One day, you may be unable to speak for yourself. It could happen suddenly through a serious accident such as a car crash. Or it could develop gradually with the onset and advance of dementia or other illnesses.
If doctors need to make decisions on your care, it helps if you have already provided your choices in writing. An advanced health care directive allows you to do this now while you are fit and able. Don’t worry, though. The document will only come into play if you reach that point of being unable to express yourself (or to understand your situation).
Here are some things to consider:
Will you accept being kept alive via machines? Kidney dialysis machines and ventilators to help you breathe are two common examples.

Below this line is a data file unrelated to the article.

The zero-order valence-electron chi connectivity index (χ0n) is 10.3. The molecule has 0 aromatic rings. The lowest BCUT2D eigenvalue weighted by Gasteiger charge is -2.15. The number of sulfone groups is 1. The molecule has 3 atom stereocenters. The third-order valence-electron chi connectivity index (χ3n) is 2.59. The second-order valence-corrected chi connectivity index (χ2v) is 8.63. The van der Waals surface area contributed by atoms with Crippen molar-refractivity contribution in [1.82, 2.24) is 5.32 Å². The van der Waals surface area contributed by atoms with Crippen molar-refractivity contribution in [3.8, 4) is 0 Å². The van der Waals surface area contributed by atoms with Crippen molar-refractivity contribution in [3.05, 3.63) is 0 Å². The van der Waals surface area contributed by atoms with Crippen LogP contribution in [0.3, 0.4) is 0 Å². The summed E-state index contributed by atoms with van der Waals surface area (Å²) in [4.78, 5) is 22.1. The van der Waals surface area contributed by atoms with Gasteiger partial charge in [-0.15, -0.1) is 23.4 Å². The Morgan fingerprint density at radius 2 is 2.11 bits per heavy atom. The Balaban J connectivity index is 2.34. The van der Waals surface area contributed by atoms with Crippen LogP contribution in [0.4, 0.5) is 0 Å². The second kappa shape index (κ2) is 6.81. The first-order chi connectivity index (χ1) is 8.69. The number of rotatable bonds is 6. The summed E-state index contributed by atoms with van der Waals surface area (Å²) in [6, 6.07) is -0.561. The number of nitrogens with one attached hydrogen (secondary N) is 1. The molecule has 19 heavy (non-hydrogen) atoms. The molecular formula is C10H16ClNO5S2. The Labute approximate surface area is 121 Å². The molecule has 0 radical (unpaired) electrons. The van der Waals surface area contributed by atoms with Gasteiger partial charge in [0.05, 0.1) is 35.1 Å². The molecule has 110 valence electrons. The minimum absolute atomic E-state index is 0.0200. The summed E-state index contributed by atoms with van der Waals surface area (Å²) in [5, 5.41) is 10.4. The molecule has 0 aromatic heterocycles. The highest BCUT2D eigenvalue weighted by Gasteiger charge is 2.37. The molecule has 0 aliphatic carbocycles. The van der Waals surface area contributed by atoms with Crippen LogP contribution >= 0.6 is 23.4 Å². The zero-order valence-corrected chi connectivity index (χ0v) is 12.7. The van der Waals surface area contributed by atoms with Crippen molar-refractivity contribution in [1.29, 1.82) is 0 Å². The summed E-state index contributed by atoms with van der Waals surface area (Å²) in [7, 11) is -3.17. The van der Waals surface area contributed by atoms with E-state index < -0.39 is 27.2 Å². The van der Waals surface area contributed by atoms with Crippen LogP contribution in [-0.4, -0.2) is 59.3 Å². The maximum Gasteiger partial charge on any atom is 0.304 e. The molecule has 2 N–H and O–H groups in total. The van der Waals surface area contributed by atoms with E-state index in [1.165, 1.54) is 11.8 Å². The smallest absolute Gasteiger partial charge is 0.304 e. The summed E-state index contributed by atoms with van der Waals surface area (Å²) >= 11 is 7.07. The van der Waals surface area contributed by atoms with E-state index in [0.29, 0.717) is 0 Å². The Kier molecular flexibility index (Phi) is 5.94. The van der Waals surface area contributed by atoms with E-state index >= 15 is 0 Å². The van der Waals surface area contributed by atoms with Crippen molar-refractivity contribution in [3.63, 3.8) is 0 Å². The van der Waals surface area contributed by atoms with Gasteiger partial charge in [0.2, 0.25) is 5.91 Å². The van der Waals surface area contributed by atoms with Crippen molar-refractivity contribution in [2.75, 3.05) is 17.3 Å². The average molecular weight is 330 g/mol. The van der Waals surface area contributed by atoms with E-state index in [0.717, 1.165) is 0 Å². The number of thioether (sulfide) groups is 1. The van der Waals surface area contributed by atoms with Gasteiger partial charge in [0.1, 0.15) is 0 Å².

Would you like to be fed through a tube? This can be the only way to get food and drink into people who cannot take them by mouth.
Would you want to be resuscitated? Would you be happy to receive chest compressions and mouth-to-mouth resuscitation? What about a shock to the heart?
Would you like to be drugged so you cannot feel the pain? Some people want to feel every last moment. Others would prefer to avoid suffering if easily done through legal medicines.
Would you like to help save someone else’s life? If you are not going to live, removing your organs may help someone else to do so.
These are tough decisions. Making them now in calm, avoids giving someone else the burden of doing so in a difficult moment. It’s just one of the issues to consider when creating your estate plan.